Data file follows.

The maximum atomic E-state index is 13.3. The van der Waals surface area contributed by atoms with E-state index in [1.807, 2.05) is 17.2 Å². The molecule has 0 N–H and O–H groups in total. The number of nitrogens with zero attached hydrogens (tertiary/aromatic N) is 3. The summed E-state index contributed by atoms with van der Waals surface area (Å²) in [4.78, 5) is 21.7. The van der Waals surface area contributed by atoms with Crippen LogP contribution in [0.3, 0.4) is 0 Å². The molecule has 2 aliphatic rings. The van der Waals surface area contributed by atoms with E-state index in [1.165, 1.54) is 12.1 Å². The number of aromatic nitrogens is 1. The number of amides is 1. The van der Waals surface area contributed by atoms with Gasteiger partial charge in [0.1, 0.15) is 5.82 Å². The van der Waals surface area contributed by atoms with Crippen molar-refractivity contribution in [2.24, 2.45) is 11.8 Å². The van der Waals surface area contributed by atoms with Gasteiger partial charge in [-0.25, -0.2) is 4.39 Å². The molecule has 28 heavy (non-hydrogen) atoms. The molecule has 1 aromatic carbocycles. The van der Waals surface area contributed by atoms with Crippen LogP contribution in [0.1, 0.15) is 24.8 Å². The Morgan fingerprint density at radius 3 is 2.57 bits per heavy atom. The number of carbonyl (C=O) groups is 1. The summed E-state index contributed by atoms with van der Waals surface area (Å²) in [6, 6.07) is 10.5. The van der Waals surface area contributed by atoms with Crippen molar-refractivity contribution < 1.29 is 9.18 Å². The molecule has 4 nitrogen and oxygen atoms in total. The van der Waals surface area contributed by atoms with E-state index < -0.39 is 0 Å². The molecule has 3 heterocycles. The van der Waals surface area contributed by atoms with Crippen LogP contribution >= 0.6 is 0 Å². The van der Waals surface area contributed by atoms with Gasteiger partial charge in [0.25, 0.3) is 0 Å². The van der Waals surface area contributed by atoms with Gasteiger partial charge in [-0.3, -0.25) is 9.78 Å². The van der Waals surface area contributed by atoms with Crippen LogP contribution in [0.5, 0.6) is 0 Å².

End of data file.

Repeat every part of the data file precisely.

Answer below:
The maximum atomic E-state index is 13.3. The van der Waals surface area contributed by atoms with E-state index in [1.807, 2.05) is 17.2 Å². The molecule has 0 N–H and O–H groups in total. The number of nitrogens with zero attached hydrogens (tertiary/aromatic N) is 3. The summed E-state index contributed by atoms with van der Waals surface area (Å²) in [4.78, 5) is 21.7. The van der Waals surface area contributed by atoms with Crippen LogP contribution in [0.3, 0.4) is 0 Å². The molecule has 2 aliphatic rings. The van der Waals surface area contributed by atoms with E-state index in [1.165, 1.54) is 12.1 Å². The number of aromatic nitrogens is 1. The number of amides is 1. The van der Waals surface area contributed by atoms with Gasteiger partial charge in [0.1, 0.15) is 5.82 Å². The van der Waals surface area contributed by atoms with Crippen molar-refractivity contribution in [2.24, 2.45) is 11.8 Å². The van der Waals surface area contributed by atoms with Gasteiger partial charge in [-0.25, -0.2) is 4.39 Å². The molecule has 28 heavy (non-hydrogen) atoms. The molecule has 1 aromatic carbocycles. The van der Waals surface area contributed by atoms with Crippen LogP contribution in [0.1, 0.15) is 24.8 Å². The Morgan fingerprint density at radius 3 is 2.57 bits per heavy atom. The number of carbonyl (C=O) groups is 1. The summed E-state index contributed by atoms with van der Waals surface area (Å²) in [6, 6.07) is 10.5. The van der Waals surface area contributed by atoms with Crippen molar-refractivity contribution < 1.29 is 9.18 Å². The molecule has 4 nitrogen and oxygen atoms in total. The van der Waals surface area contributed by atoms with E-state index < -0.39 is 0 Å². The molecule has 3 heterocycles. The van der Waals surface area contributed by atoms with Crippen LogP contribution >= 0.6 is 0 Å². The van der Waals surface area contributed by atoms with Gasteiger partial charge in [0.25, 0.3) is 0 Å². The van der Waals surface area contributed by atoms with Gasteiger partial charge in [-0.3, -0.25) is 9.78 Å². The van der Waals surface area contributed by atoms with Crippen LogP contribution in [0.5, 0.6) is 0 Å².